The importance of understanding how to mobilise investment into renewable energy and other clean energy solutions to climate change is now centre stage as the world seeks to implement the Paris Agreement and deliver clean, secure access to energy.

This three-phase project aims to close the gap between policymakers seeking to unlock private finance and the finance practitioners expected to invest in green finance. The focus at the outset in 2004 was to bring an evidence-base from financiers on what is needed from government, with energy policy a core driver for the renewable energy investment just taking off at that time.

Executed through direct engagement between the leading transactions-focused financiers and senior policy counterparts to unpick the components of ‘investment grade’ energy policy, set within the context of wider investment conditions.

Taking that ‘bottom up’ approach, linking to live energy policy debates, and synthesising the factors relevant for the international debate (including input into the UNFCCC’s early work on investment, and contributing to the IPCC process) was a key objective.

Following publications on unlocking investment for clean energy, emerging markets and the MENA region, and following the financial crisis, a practical second phase of work was developed supporting the establishment of the Low Carbon Finance Group and leading its policy work.

This was a pioneering, non-partisan group, founded in 2010 by leading financiers in London to help policymakers factually understand conditions to mobilise and attract capital at scale into the low carbon sector, bringing extensive renewable energy investment experience to the table.

The finance group focused on the UK’s Electricity Market Reform process and the EU 2030 package, plus the UNFCCC backdrop (2010-15), providing insight into how these different tiers of policy shape investment decisions. The group also produced a briefing for the Clean Energy Ministerial in 2012.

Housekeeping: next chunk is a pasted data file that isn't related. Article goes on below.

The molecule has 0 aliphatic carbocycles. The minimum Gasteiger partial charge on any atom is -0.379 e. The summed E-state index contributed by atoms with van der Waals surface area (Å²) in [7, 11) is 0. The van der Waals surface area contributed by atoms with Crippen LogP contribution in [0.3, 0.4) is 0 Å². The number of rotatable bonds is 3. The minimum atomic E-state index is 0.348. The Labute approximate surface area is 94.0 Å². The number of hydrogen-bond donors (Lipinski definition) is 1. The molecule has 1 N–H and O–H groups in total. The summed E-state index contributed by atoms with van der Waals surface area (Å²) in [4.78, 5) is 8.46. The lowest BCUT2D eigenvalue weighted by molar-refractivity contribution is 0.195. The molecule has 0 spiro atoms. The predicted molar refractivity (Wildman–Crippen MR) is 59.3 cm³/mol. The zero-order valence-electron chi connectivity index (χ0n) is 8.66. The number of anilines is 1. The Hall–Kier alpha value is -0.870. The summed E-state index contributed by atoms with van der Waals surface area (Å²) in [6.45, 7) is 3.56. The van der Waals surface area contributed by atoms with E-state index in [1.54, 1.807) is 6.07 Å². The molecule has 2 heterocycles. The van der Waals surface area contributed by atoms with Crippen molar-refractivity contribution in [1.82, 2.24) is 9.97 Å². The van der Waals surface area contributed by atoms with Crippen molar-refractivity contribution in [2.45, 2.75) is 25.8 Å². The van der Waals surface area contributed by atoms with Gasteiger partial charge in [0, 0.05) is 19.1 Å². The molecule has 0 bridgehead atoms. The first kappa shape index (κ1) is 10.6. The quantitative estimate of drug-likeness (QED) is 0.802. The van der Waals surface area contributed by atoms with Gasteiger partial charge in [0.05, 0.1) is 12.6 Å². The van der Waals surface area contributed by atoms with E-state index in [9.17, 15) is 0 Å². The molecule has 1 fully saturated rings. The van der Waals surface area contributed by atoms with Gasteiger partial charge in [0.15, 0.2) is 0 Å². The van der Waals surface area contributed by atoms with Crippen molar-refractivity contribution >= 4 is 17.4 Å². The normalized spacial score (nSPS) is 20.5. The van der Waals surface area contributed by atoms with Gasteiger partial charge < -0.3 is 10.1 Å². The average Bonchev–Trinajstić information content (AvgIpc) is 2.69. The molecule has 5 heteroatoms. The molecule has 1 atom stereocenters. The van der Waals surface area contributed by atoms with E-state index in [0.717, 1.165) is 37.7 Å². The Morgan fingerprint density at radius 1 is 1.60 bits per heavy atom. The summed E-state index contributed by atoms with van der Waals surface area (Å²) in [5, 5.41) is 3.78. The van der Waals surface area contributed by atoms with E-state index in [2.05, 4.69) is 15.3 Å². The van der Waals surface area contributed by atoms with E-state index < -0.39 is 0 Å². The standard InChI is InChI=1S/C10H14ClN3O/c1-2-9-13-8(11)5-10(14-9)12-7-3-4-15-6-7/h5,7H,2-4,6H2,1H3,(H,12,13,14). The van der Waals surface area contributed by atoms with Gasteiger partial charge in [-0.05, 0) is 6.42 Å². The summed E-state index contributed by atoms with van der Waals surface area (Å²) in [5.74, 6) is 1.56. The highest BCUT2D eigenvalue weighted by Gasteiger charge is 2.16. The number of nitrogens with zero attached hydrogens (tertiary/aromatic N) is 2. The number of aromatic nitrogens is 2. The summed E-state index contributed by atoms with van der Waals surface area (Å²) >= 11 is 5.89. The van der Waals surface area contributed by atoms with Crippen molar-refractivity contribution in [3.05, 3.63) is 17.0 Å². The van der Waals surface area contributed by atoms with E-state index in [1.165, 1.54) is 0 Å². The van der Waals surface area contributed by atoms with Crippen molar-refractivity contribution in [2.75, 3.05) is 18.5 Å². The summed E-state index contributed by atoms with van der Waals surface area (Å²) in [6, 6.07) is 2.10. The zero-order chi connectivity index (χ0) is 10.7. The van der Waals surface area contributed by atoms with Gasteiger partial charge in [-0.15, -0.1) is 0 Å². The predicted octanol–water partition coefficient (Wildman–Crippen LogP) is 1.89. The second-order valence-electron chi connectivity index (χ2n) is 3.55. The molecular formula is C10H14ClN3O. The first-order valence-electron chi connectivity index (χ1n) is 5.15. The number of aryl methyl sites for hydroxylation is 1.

From 2016, the project is focused on creating enduring outcomes and tools from the body of evidence-based work to date. This third phase involves:

  • Helping policymakers set up effective, direct engagement with finance practitioners through, for example, Low Carbon Finance Platforms, which are linked to delivering policy and investment conditions at the right resolution of detail, for clean energy and infrastructure or NDC/climate outcomes. 
  • The development of practical tools for policymakers and non-financiers, including the publication, with Bloomberg New Energy Finance, of the ‘Finance Guide for Policymakers’ which is relevant for renewable energy and green infrastructure (original 2009 and its completely revised update in 2016). The guide covers the basics of ‘who does what’ and ‘how it works’ in the finance sector and is a factual, internationally relevant, ‘landscape view’ of finance which informs and builds capacity of policymakers and non-financiers.
  • Ongoing evidence-based work on ‘live’ policy and investment-relevant issues with the low carbon finance network of financiers from across debt and equity. This work focuses on two areas:
  1. UK: the impact of the Brexit debate in the UK for low carbon investment, and;
  2. International: unpicking the post-Paris focus on the ‘green infrastructure’ pipeline, drawing on work to date with renewable energy financiers (forthcoming).

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